We put Rs 8,000 cr cash into the hands of farmers during the lockdown: Amul MD RS Sodhi

June 10, 2020 Frozen

From keeping a crucial supply chain chugging along to putting over Rs 8,000 crore cash into the hands of farmers, dairy giant Amul has been able to burnish its reputation for efficiency during the lockdown. Prabhu Chawla, Editorial Director of The New Indian Express, and author and political economy analyst Shankkar Aiyar, sat down for a chat with Amul’s Managing Director RS Sodhi as part of TNIE’s Express Expressions, a series of live web casts with people who matter.
S Aiyer: How have you managed to keep the supply chain going in the current period?
RS Sodhi: Even if we want to stop the milk supply chain, we can’t. In India, milk is a source of livelihood for 100 millionn families. So, we communicated to all our stakeholders–we said, keeping the supply running is not only a duty, it is in the national interest. I am very happy to say that the supply was not interrupted for a single minute. And, instead of us approaching the authorities, we were proactively given support by the Ministry of Home Affairs, local administration, etc.
But, social permissions were more important for our supply chain partners. For example, some of our distributors had trouble coming back to their villages after distributing milk because some neighbours were raising objections. These problems also had to be dealt with.
S Aiyer: How much milk do you procure now?
S Sodhi: We collect around 26 million litres of milk per day. Now, we are collecting 15 per cent more. Within these past 60 days, we have put Rs 8,000 crore (for farmers) into the rural economy of mainly Gujarat–in cash. Out of that, Rs 800 crore was due to extra procurement. Other businesses were declining, but we procured more.
P Chawla: Would this affect your profitability?
RS Sodhi: There is no loss, because there was no decline in demand for us. In spite of closure of restaurants, household consumption increased later. Whatever we lost in business from restaurants, we made up for from households.
P Chawla: Has your supply chain been affected by any cases?
RS Sodhi: Fortunately, there is no such case till now. In certain villages we procure from, there were positive cases, but we had protocols. We stopped procurement from these places until we were given the green signal from the authorities.
P Chawla: With our PM’s emphasis on farmers and the rural economy, do you see a need for a second White Revolution?
RS Sodhi: GoI had decided to use Rs 15,000 crore for a dairy infrastructure fund. With this, you can build infra for 15 million litres of milk per day. With 1 lakh litres of milk in the organised sector, you can create 6,000 jobs–5,000 in rural India and 1,000 in supply chain. With Rs 15,000 crore, you can give 30 lakh rural families a permanent stable source of livelihood.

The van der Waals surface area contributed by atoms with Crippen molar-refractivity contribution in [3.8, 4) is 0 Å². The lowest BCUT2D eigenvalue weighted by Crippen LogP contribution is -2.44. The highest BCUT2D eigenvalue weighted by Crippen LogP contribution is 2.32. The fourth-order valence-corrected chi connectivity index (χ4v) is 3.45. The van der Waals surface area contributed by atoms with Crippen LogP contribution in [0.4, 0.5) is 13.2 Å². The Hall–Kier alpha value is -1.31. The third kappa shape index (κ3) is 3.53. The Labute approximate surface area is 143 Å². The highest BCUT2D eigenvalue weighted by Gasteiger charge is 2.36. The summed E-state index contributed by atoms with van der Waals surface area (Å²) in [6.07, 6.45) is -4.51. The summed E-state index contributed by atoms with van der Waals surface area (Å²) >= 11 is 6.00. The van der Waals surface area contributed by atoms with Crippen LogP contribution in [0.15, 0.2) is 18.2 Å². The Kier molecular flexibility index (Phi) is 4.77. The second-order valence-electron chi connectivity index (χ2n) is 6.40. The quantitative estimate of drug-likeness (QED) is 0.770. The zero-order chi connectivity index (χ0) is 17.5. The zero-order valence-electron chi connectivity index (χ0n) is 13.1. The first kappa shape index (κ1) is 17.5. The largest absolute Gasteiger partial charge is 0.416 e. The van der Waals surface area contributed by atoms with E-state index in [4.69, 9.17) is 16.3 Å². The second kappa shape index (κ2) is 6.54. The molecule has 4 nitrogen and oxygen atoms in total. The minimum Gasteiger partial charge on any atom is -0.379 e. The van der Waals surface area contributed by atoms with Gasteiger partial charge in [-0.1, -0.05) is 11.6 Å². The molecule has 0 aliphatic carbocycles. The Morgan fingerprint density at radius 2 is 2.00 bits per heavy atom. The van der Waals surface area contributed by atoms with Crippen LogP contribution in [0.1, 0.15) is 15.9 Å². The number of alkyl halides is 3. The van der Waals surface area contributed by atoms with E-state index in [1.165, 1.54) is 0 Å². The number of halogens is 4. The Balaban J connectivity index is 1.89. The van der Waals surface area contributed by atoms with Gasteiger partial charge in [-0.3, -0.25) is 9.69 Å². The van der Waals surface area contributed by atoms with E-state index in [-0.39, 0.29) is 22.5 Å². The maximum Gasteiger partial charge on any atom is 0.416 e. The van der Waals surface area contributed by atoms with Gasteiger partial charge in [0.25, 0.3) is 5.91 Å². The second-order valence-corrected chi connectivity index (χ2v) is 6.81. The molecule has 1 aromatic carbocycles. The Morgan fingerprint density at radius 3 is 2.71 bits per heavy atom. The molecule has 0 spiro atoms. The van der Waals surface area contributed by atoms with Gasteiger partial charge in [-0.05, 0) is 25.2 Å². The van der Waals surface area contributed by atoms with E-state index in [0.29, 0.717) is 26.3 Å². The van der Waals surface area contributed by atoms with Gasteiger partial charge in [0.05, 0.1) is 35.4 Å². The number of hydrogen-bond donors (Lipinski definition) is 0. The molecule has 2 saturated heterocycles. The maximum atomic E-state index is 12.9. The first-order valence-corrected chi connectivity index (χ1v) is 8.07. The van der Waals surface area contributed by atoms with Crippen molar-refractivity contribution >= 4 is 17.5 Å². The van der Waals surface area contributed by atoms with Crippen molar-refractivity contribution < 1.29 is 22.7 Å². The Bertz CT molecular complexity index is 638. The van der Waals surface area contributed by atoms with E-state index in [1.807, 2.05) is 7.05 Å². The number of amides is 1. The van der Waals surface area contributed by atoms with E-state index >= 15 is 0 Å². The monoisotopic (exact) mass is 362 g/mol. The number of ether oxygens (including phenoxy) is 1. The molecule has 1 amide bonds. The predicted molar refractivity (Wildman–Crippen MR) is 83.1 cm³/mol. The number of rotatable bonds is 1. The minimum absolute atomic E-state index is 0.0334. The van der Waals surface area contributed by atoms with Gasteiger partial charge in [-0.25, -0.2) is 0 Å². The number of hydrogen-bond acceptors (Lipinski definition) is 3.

Now, there is a lot of migration happening to milk deficit states like Bihar, Jharkhand, West Bengal, etc. If these returning migrant labourers can be included in the milk supply chain, they can be provided with very gainful, stable sources of livelihood.
S Aiyer: Is Amul seeking a leadership role in driving a second White Revolution?
RS Sodhi: For rural India, such a revolution is necessary. Agriculture growth is around 3%, but animal husbandry’s per annum growth is 14%. It contributes only 4.5% of GDP. There is opportunity here and it is the right decision that the GoI has taken.
P Chawla: Is Amul ready to lead it?
RS Sodhi: Amul is ready… The farmers are ready to lead, and Amul is owned by the farmers. So, yes. Amul is ready to lead.
S Aiyer: If you were to expand to all other states, what is the potential upside?
RS Sodhi: It can multiply. Last ten years our milk procurement increased 9% CAGR. India rate is 4.5-5%, so we are growing much faster. There is opportunity for lot of value addition. But, right now, only one-third of dairy sector is organised.
S Aiyer: What can be done to make Amul a much more global brand? What can we do to capture international markets?
RS Sodhi: We have got all the capabilities to become a global leader. But, India is the world’s largest and fastest growing dairy market. The whole world wants to come to India, and only one-third is organised. If I go to Europe or America, these are saturated markets. So you have to snatch market share from other established players. For the same investment, the Indian market will yield more results.
P Chawla: Amul has not peaked yet, but it seems like you have not grown as fast as you could have…
RS Sodhi: Last year, Amul brand’s turnover was Rs 52,000 crore. We are India’s largest food and FMCG company. Last ten years, our turnover’s CAGR was 17 per cent. In 2010, we were at Rs 8,000 crore turnover.
Now, around 40 per cent of our milk is coming from non-Gujarat states. We expand every year and we are going to continue expanding. Each year we have been investing Rs 800-900 crore in new dairy plants and technology across India.
S Aiyer: Does Amul continue to enjoy autonomy and respect from successive governments as it did earlier?
RS Sodhi: Yes, of course. Latest example is RCEP… We realised that the GoI was going for RCEP based on very wrong data, claiming that India is a milk deficit country, etc. But, when we presented our case, the government was immediately convinced by our arguments.

Source : newindianexpress

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